Consider a cooperation game on a spatial network of habitat patches, where players can relocate between patches if they judge the local conditions to be unfavorable. In time, the relocation events may lead to a homogeneous state where all patches harbor the same relative densities of cooperators and defectors, or they may lead to self-organized patterns, where some patches become safe havens that maintain an elevated cooperator density. Here we analyze the transition between these states mathematically. We show that safe havens form once a certain threshold in connectivity is crossed. This threshold can be analytically linked to the structure of the patch network and specifically to certain network motifs. Surprisingly, a forgiving defector avoidance strategy may be most favorable for cooperators.Our results demonstrate that the analysis of cooperation games in ecological metacommunity models is mathematically tractable and has the potential to link topics such as macroecological patterns, behavioral evolution, and network topology.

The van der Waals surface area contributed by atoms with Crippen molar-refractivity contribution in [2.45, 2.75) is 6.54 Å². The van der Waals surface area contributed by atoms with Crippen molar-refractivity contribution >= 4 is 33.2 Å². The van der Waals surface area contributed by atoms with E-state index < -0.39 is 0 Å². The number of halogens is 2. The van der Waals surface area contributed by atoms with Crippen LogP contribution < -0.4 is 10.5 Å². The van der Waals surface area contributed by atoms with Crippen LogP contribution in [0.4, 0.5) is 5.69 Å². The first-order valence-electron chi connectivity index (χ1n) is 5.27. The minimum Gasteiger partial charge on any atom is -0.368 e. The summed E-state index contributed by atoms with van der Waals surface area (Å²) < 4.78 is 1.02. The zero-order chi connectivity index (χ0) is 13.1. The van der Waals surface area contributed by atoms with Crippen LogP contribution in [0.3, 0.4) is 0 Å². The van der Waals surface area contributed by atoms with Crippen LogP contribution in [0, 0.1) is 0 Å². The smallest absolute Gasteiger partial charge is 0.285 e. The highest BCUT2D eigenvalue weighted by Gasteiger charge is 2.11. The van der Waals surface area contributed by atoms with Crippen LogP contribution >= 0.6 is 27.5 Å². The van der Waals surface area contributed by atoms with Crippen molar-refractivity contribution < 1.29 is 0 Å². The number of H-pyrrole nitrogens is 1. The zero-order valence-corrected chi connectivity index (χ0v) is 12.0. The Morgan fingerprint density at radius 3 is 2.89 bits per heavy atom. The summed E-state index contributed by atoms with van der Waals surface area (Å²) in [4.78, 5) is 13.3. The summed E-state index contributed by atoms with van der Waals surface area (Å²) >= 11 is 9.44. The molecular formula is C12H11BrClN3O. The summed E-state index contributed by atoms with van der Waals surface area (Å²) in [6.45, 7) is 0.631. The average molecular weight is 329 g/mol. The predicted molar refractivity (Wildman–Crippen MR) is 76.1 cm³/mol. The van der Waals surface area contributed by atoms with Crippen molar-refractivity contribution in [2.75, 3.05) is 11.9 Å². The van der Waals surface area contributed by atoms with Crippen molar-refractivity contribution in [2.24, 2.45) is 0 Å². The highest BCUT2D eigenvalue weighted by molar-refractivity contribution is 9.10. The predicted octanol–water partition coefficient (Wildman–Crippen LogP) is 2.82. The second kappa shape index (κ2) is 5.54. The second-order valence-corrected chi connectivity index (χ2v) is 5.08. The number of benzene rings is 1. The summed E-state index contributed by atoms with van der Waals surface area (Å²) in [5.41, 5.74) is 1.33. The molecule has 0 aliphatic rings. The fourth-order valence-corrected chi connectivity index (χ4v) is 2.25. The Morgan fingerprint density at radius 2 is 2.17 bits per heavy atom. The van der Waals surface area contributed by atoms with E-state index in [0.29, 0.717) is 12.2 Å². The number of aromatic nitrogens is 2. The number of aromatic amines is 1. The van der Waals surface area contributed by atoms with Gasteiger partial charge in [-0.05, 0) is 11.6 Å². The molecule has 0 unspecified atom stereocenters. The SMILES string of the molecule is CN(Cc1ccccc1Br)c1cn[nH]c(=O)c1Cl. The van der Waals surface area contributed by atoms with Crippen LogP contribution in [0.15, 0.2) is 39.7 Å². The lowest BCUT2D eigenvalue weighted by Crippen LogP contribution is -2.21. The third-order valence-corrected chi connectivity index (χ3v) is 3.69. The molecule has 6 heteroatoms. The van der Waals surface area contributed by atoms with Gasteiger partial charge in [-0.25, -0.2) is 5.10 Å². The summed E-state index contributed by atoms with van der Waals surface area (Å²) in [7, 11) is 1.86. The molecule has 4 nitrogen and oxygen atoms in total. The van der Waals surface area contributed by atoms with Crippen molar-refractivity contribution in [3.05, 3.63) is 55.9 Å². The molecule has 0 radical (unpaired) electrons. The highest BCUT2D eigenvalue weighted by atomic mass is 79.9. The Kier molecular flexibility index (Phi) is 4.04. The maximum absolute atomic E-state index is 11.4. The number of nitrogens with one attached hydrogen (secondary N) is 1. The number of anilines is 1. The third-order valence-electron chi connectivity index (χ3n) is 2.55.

|Original language||English (US)|
|Journal||Proceedings of the National Academy of Sciences of the United States of America|
|State||Published - Aug 16 2022|
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